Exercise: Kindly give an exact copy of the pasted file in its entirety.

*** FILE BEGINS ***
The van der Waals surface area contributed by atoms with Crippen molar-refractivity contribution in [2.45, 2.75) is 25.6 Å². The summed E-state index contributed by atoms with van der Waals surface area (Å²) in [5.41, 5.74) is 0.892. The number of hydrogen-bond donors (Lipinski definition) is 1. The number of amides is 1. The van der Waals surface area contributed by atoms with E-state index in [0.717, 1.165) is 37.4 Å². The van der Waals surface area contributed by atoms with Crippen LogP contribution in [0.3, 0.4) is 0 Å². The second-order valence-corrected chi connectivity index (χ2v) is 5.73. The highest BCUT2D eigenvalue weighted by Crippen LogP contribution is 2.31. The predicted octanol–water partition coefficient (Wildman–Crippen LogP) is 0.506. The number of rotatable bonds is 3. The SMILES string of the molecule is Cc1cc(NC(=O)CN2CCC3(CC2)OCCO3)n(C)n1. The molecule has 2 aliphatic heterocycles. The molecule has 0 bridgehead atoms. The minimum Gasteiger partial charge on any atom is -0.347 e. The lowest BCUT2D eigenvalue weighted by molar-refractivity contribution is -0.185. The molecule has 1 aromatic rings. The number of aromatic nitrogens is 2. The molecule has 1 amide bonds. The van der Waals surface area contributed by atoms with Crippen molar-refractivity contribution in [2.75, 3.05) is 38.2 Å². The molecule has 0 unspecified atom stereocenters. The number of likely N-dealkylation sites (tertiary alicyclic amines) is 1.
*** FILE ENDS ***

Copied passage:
The van der Waals surface area contributed by atoms with Crippen molar-refractivity contribution in [2.45, 2.75) is 25.6 Å². The summed E-state index contributed by atoms with van der Waals surface area (Å²) in [5.41, 5.74) is 0.892. The number of hydrogen-bond donors (Lipinski definition) is 1. The number of amides is 1. The van der Waals surface area contributed by atoms with E-state index in [0.717, 1.165) is 37.4 Å². The van der Waals surface area contributed by atoms with Crippen LogP contribution in [0.3, 0.4) is 0 Å². The second-order valence-corrected chi connectivity index (χ2v) is 5.73. The highest BCUT2D eigenvalue weighted by Crippen LogP contribution is 2.31. The predicted octanol–water partition coefficient (Wildman–Crippen LogP) is 0.506. The number of rotatable bonds is 3. The SMILES string of the molecule is Cc1cc(NC(=O)CN2CCC3(CC2)OCCO3)n(C)n1. The molecule has 2 aliphatic heterocycles. The molecule has 0 bridgehead atoms. The minimum Gasteiger partial charge on any atom is -0.347 e. The lowest BCUT2D eigenvalue weighted by molar-refractivity contribution is -0.185. The molecule has 1 aromatic rings. The number of aromatic nitrogens is 2. The molecule has 1 amide bonds. The van der Waals surface area contributed by atoms with Crippen molar-refractivity contribution in [2.75, 3.05) is 38.2 Å². The molecule has 0 unspecified atom stereocenters. The number of likely N-dealkylation sites (tertiary alicyclic amines) is 1.